Darkness sees me – admittedly a trifle oily but at least not unpleasantly fragrant – heading out for drinks on a soi off Sukhumvit, but after several beers beside a pond full of carp, I decide I’ve reached my limit. With three dining rooms to choose from at the hotel I’m back indoors by 9pm, and as the acclaimed Fei Ya Cantonese restaurant is predictably booked up, I opt for a respectably decent Italian dinner of antipasti and pizza from a wood-fired oven at the sleek La Tavola. These and a couple glasses of wine disposed of, I’m only too happy to disappear upstairs.
With the curtains wide open and the lights outside winking enticingly, I lie here wondering whether I really should be in bed, on my own, at 10.30 on a Saturday night in Bangkok. There are countless bars and clubs to hang out in, beautiful people to watch and mischief surely to be made. But then the room is so stylish that I want to enjoy it while I can, and the soft bed linen is so irresistibly comfy and…and…I wake up at 7am, perfectly refreshed but already desperately figuring out reasons why I really must stay at least one more night in this marvellous hotel that, whether hip, cool, trendy or whatever, has proved such a welcome surprise.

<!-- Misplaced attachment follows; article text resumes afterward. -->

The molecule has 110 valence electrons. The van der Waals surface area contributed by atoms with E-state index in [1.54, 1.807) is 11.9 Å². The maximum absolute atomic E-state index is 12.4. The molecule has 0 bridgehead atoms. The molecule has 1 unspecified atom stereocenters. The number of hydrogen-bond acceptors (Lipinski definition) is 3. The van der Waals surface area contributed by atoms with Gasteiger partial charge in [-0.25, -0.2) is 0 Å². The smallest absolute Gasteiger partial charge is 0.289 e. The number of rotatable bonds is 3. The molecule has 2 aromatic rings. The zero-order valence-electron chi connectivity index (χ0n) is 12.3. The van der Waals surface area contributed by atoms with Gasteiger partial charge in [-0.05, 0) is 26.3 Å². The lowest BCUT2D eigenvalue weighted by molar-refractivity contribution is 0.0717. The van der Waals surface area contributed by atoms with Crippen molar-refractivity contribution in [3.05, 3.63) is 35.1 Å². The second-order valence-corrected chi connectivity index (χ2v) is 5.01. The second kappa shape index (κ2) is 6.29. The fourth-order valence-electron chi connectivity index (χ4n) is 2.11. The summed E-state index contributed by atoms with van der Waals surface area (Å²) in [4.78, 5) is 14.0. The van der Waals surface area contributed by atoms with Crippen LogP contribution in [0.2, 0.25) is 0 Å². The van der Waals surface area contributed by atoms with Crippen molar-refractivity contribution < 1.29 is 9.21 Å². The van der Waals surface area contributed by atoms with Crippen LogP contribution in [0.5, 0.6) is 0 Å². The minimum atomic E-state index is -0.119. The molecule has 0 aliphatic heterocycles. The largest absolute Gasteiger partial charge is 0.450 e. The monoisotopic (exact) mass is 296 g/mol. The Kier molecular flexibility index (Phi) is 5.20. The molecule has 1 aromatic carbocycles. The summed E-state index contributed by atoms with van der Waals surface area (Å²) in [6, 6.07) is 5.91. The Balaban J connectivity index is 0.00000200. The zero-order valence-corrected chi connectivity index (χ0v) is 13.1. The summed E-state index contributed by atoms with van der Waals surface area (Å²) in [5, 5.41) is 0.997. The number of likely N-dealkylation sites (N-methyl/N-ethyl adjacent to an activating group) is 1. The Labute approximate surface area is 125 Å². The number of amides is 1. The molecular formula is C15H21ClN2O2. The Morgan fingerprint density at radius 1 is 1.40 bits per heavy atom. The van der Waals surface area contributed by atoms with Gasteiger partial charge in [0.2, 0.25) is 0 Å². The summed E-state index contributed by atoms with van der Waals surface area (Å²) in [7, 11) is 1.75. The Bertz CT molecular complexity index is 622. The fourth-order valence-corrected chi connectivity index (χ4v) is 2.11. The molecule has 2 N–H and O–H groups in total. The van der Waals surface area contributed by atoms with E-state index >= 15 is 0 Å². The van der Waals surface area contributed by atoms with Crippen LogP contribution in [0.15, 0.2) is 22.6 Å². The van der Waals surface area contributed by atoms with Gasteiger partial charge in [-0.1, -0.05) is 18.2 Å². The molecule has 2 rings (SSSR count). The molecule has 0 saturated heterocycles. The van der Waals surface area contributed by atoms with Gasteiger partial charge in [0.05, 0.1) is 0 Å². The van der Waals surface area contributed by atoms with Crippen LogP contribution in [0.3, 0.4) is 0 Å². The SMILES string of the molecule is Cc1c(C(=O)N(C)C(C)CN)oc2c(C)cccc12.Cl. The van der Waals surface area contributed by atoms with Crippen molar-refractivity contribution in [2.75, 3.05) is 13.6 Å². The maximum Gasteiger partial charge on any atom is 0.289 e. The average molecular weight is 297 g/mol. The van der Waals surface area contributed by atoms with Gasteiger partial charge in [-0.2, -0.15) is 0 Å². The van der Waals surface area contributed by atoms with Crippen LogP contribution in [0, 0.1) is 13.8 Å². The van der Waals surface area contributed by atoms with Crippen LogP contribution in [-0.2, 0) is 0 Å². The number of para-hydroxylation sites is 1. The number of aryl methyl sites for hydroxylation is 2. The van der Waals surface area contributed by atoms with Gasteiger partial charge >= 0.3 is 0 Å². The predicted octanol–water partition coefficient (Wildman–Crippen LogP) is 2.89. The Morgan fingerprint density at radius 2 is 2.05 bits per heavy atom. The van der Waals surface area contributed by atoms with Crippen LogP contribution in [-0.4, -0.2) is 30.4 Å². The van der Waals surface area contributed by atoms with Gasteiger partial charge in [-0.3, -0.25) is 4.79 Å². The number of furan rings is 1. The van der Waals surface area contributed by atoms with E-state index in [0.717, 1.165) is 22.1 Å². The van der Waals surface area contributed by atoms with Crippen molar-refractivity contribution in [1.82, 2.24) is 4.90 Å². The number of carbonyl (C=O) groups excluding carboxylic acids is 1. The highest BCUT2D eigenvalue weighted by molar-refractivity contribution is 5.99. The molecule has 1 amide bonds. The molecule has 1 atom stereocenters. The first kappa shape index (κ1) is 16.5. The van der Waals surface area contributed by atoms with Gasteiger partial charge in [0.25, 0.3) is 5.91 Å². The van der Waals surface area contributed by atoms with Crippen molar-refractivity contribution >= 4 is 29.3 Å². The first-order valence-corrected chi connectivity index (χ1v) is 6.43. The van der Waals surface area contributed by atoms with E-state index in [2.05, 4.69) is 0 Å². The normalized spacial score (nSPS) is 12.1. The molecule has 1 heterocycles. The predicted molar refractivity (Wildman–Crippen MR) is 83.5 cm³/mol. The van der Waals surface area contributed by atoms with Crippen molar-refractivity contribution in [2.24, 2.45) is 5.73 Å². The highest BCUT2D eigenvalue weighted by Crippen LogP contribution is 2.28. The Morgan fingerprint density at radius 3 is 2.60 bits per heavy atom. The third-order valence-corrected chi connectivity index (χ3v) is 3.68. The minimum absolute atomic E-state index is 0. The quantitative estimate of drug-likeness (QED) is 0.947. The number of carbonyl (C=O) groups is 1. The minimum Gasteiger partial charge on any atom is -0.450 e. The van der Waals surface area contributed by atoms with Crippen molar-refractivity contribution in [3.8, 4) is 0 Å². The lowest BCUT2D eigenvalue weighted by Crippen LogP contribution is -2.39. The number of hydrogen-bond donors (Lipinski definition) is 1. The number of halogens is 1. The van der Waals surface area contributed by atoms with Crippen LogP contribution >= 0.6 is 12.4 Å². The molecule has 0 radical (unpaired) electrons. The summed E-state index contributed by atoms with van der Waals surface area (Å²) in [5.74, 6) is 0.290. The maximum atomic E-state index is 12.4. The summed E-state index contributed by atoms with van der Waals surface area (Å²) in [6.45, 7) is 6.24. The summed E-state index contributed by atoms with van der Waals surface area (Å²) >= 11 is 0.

+ The Siam
+ Abu Ahabi
+ The Sarojin
+ 137 Pillars
+ Conrad Koh Samui
+ The Kensington Hotel
+ The Pavilions
+ Mandarin Oriental Paris
+ Waiheke Island
+ Hotel Icon
+ Phnom Penh
+ Buenos Aires
+ Shangri-La Paris
+ Passage to Hong Kong
+ Diving the Sweet Spot
+ The Far Pavilions
+ Hansar Thailand
+ Samui Wind
+ HOTEL DAS CATARATAS
+ The Ritz-Carlton
+ WALDORF ASTORIA SHANGHAI
+ Wolgan Valley
+ LA ISLA BONITA
+ SAIGON FOR MEN
+ ART OF THE CITY
+ Soneva Kiri
+ Langham Hotel
+ The Best of Boston
+ SULTANATE SUBLIME
+ SKYLIGHT VISTA – SEVEN STARS GALLERIA
+ MONGOLIA LUXE
+ The Plaza
+ INSTANT KARMA
+ HEAVEN SCENT, Phuket Pavilions
+ VINO, VIDI, VICI
+ ARABESQUE: A TASTE OF MOROCCO